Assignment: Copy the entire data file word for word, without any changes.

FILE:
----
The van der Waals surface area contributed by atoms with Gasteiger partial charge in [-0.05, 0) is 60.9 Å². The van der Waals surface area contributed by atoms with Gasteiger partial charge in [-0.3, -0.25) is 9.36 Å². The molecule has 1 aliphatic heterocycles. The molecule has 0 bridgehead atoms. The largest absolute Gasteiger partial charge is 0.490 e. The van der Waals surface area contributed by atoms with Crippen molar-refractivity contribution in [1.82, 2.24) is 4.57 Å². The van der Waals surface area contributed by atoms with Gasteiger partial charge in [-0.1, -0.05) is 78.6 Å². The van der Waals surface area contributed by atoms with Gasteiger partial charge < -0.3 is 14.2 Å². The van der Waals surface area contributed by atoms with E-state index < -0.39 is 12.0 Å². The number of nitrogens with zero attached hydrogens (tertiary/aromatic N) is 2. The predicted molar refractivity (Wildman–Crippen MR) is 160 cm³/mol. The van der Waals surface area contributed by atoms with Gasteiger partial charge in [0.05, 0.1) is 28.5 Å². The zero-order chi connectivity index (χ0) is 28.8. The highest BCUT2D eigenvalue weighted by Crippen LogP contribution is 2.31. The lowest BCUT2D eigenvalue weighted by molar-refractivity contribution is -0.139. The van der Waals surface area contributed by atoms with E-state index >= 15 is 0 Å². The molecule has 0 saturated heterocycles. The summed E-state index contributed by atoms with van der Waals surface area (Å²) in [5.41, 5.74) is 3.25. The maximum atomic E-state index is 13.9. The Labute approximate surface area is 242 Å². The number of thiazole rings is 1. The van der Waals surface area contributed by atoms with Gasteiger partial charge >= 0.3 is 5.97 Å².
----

The van der Waals surface area contributed by atoms with Gasteiger partial charge in [-0.05, 0) is 60.9 Å². The van der Waals surface area contributed by atoms with Gasteiger partial charge in [-0.3, -0.25) is 9.36 Å². The molecule has 1 aliphatic heterocycles. The molecule has 0 bridgehead atoms. The largest absolute Gasteiger partial charge is 0.490 e. The van der Waals surface area contributed by atoms with Crippen molar-refractivity contribution in [1.82, 2.24) is 4.57 Å². The van der Waals surface area contributed by atoms with Gasteiger partial charge in [-0.1, -0.05) is 78.6 Å². The van der Waals surface area contributed by atoms with Gasteiger partial charge < -0.3 is 14.2 Å². The van der Waals surface area contributed by atoms with E-state index < -0.39 is 12.0 Å². The number of nitrogens with zero attached hydrogens (tertiary/aromatic N) is 2. The predicted molar refractivity (Wildman–Crippen MR) is 160 cm³/mol. The van der Waals surface area contributed by atoms with Gasteiger partial charge in [0.05, 0.1) is 28.5 Å². The zero-order chi connectivity index (χ0) is 28.8. The highest BCUT2D eigenvalue weighted by Crippen LogP contribution is 2.31. The lowest BCUT2D eigenvalue weighted by molar-refractivity contribution is -0.139. The van der Waals surface area contributed by atoms with E-state index >= 15 is 0 Å². The molecule has 0 saturated heterocycles. The summed E-state index contributed by atoms with van der Waals surface area (Å²) in [5.41, 5.74) is 3.25. The maximum atomic E-state index is 13.9. The Labute approximate surface area is 242 Å². The number of thiazole rings is 1. The van der Waals surface area contributed by atoms with Gasteiger partial charge >= 0.3 is 5.97 Å².